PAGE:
CHAT: Subject: Re: CHAT: Males who creak.
|From:||BP Jonsson <melroch@...>|
|Date:||Thursday, August 26, 1999, 15:00|
Message from: "BP Jonsson" firstname.lastname@example.org, email@example.com
>Date: Tue, 24 Aug 1999 08:44:43 +0200
>Reply-To: Constructed Languages List <CONLANG@...>
>Sender: Constructed Languages List <CONLANG@...>
>From: Lars Henrik Mathiesen <thorinn@...>
>Subject: Re: CHAT: Males who creak.
>To: Multiple recipients of list CONLANG <CONLANG@...>
> (message from dirk elzinga on Mon, 23 Aug 1999 15:28:01 -0600)
>> Date: Mon, 23 Aug 1999 15:28:01 -0600
>> From: dirk elzinga <dirk.elzinga@...>
>> Hmmm. I understand that creaky voice is also a feature of northern
>> English and Scots English dialects as well. There are some pockets of
>> rural Utah where the older males have creaky voice as well; these places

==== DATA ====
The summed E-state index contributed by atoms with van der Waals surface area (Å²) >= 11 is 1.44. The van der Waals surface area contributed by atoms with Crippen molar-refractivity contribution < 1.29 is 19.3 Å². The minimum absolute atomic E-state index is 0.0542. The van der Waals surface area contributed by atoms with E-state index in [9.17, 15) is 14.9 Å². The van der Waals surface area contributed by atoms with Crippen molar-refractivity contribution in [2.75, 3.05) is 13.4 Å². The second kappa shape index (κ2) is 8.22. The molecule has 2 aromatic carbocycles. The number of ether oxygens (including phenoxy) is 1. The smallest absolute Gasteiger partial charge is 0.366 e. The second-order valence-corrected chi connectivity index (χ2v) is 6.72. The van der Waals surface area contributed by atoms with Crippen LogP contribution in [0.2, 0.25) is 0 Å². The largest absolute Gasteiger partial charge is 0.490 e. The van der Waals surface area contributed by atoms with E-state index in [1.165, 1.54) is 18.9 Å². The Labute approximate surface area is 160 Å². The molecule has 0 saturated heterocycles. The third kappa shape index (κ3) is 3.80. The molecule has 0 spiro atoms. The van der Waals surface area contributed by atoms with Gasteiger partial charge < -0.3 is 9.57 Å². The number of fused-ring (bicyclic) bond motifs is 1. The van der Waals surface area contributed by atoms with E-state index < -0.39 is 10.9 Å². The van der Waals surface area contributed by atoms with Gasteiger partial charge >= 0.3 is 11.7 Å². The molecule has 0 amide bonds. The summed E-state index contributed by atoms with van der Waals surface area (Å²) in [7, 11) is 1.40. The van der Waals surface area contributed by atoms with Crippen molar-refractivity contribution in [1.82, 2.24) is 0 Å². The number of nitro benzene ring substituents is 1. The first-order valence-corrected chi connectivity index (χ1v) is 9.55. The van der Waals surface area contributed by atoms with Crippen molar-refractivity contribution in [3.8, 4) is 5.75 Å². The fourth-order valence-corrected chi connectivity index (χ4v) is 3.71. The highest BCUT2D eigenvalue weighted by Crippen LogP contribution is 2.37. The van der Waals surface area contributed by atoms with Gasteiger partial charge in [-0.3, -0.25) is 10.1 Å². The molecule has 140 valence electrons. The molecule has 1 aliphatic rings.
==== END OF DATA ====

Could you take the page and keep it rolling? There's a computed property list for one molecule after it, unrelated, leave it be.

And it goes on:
>> were originally settled by Danish Mormons. Where did my notes go on Utah
>I think the creaky voice thing is restricted to males in Modern Danish
>too. I haven't been able to decide by listening to females, but I'm
>certain that when males try to sound effeminate, the first thing they
>do is dropping the creaky voice.
Putting *on* creak is a standard component of the Swedes' stereotype impersonation of
a Dane -- regardless of sex!
>(Not that the creaky voice is ever very pronounced... I can make my
>voice much creakier than it ever gets during normal speech. But it
>seems to take over some of the functional load of stress and
>intonation, making speech sound more monotonous. That's probably why
>most Danish males sound so boring when they speak English).
>Lars Mathiesen (U of Copenhagen CS Dep) <thorinn@...> (Humour NOT marked)
> B.Philip Jonsson <bpj@...> <melroch@...>
> Solitudinem faciunt pacem appellant!
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